Yes, Groundhog Day was a couple of weeks ago now, but if the question posed in the title of this article sounds really familiar, don’t be alarmed, you haven’t landed a starring role in the movie with Bill Murray.
“Didn’t we just do that last year?” you’re thinking. Well if you have exempt employees that are paid bi-weekly, then the answer is probably yes—you did just do this, and yes—you will likely have to work with 27 pay periods again in 2016.
Although these so called, “Pay Period Leap Years” typically only come around every 5-7 years, 2015 and 2016 are a unique back to back pairing due to the actual calendar Leap Year that we are about to experience later this month.
The good news is, you just did this, and depending on a variety of factors, you might even be able to implement a similar plan for 2016.
If your pay cycle is either weekly or bi-weekly, there is a good chance that 2016 will include an extra payday, although there is some variation to this rule based on the way the calendar falls and the day of the week your organization pays employees. It is also important to note that the extra payday only creates issues for exempt employees who, unlike their non-exempt counterparts who are paid based on hours worked, receiving an equal portion of their annual salary in each paycheck. Finally, before making any final decisions on how to manage an extra pay period, employers should review any and all documents related to the terms of employment that are currently in place for individual employees, e.g. offer letters or collective bargaining agreements. Specific wording or clauses in these types of documents may actually be the determining factor for which methods remain on the table for 2016, which could mean you will need more than one plan of attack.
Despite the variation in the parameters listed above, once it has been determined that an organization will need to pay employees 27 times in a given year, how local employers choose to address the pay period leap year is not only consistent from previous surveys on the topic, but is also growing in popularity.
When asked specifically how they handle years that have 27 versus 26 payrolls for exempt employees, 86% of respondents to ERC’s Payroll Practices Survey indicate that they simply “pay as usual.”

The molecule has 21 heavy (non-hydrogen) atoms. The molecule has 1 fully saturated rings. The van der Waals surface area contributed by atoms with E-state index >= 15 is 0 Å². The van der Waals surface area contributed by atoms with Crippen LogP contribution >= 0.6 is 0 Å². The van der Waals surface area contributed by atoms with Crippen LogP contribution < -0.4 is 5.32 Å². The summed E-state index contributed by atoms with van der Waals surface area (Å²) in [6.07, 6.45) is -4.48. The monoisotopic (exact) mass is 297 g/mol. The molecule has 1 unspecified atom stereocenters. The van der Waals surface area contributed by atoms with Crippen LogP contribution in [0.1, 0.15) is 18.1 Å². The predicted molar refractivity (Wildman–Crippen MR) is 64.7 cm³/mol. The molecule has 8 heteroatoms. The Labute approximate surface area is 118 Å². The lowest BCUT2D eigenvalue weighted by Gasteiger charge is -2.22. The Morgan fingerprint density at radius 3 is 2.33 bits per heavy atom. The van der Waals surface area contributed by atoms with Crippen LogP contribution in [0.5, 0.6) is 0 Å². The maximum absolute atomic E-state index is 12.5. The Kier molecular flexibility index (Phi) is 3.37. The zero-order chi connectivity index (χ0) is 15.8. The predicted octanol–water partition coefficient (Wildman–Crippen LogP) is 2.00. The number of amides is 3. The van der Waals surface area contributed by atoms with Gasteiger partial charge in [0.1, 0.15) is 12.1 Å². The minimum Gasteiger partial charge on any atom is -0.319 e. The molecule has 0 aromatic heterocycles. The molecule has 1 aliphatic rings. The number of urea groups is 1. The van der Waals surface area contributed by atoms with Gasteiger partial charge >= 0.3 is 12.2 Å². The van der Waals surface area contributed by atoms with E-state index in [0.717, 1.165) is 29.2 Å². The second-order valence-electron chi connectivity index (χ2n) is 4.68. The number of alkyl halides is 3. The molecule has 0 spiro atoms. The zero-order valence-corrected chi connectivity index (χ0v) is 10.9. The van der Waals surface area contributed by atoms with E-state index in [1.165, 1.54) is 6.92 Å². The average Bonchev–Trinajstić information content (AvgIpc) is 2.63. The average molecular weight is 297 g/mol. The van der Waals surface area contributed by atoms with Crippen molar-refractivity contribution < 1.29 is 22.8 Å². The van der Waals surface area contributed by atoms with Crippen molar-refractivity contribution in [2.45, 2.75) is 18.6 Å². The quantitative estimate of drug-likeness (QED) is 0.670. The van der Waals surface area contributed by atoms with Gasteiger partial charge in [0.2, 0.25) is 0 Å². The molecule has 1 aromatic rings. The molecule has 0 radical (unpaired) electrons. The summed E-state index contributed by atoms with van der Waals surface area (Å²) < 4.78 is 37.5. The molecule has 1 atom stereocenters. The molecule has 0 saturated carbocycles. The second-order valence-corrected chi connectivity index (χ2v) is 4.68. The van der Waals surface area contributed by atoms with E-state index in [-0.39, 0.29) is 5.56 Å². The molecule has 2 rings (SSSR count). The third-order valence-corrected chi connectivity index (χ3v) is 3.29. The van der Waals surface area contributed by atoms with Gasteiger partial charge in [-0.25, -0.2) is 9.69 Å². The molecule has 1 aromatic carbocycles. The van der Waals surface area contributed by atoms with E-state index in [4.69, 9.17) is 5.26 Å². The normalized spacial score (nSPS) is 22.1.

This overwhelming response of essentially doing nothing has remained true since 2011 when the survey was first administered. Of course while “pay as usual” sounds like the easiest option, it does mean that as the employer, the total dollar figure you will pay out in salaries for the year will increase slightly due to the extra pay day. On the flip-side, some experts have argued that by definition salaried employees should accept their annualized compensation regardless of the extra day during Leap Years. And in fact, this is the second most common option followed by local employers (although by a long-shot) at 6%. Figure 1 below illustrates the other options employers may turn to in the years in which they are faced with 27 paychecks.
If you pay every 2 weeks, how does your organization handle years that have 27 payrolls versus 26 for exempt employees?
Over the years the “Other” category has elicited a number of interesting responses, with several employers explaining that while in the past they had chosen to divide pay by 27 and adjust benefit deductions, moving forward they would not be making that same choice. They noted that although logistically this change worked smoothly, employees were displeased with a smaller bi-weekly paycheck and overall morale was negatively impacted.
Although these particular employers did not make note of any compliance related issues, employers who choose to divide paychecks by 27 should be aware of any lower wage workers on an annual salary.
If the new math puts their pay below the FLSA threshold, this would in fact alter their exempt status and require the employer to pay overtime, etc to these employees for one year.
In 2016 this choice could be even more challenging and potentially damaging to employers, as the forthcoming FLSA overhaul later this year will likely increase that weekly dollar figure about the current threshold.
Another alternative option, although not at all common, was to simply reduce the final paycheck of the year. As legal experts point out, this final option can also be dangerous in terms of FLSA as well as state minimum wage laws for any salaried non-exempt employees that might fall under the minimum hourly wage during the final reduced pay period—not to mention the likely backlash and drop in employee morale that could accompany a significantly reduced final paycheck, especially around the holidays.
Ultimately, no matter which option an organization selects to accommodate a 27 pay period schedule in 2016, the key is communication with employees. Clearly if any paycheck along the way is going to be smaller, employees will need to know in advance. But even for employers that do nothing this year, communication is still important.
For employees, this extra boost to their wallets can be a great for morale, as well as a great opportunity to make some smart financial decisions with the unexpected extra cash.
However, employees also need to keep in mind that this “raise” is confined only to 2016. So whether your payroll budget is staying the same or hitting an all-time high with Leap Year raises, making sure everyone is on the same page for 2016 will allow for a much smoother and easier transition into 2017 and beyond.
View ERC’s Pay Differential Survey Survey Results
This survey reports on common pay differentials from Northeast Ohio employers for hourly employees, including shift differentials, lead premiums, overtime, and on-call pay practices.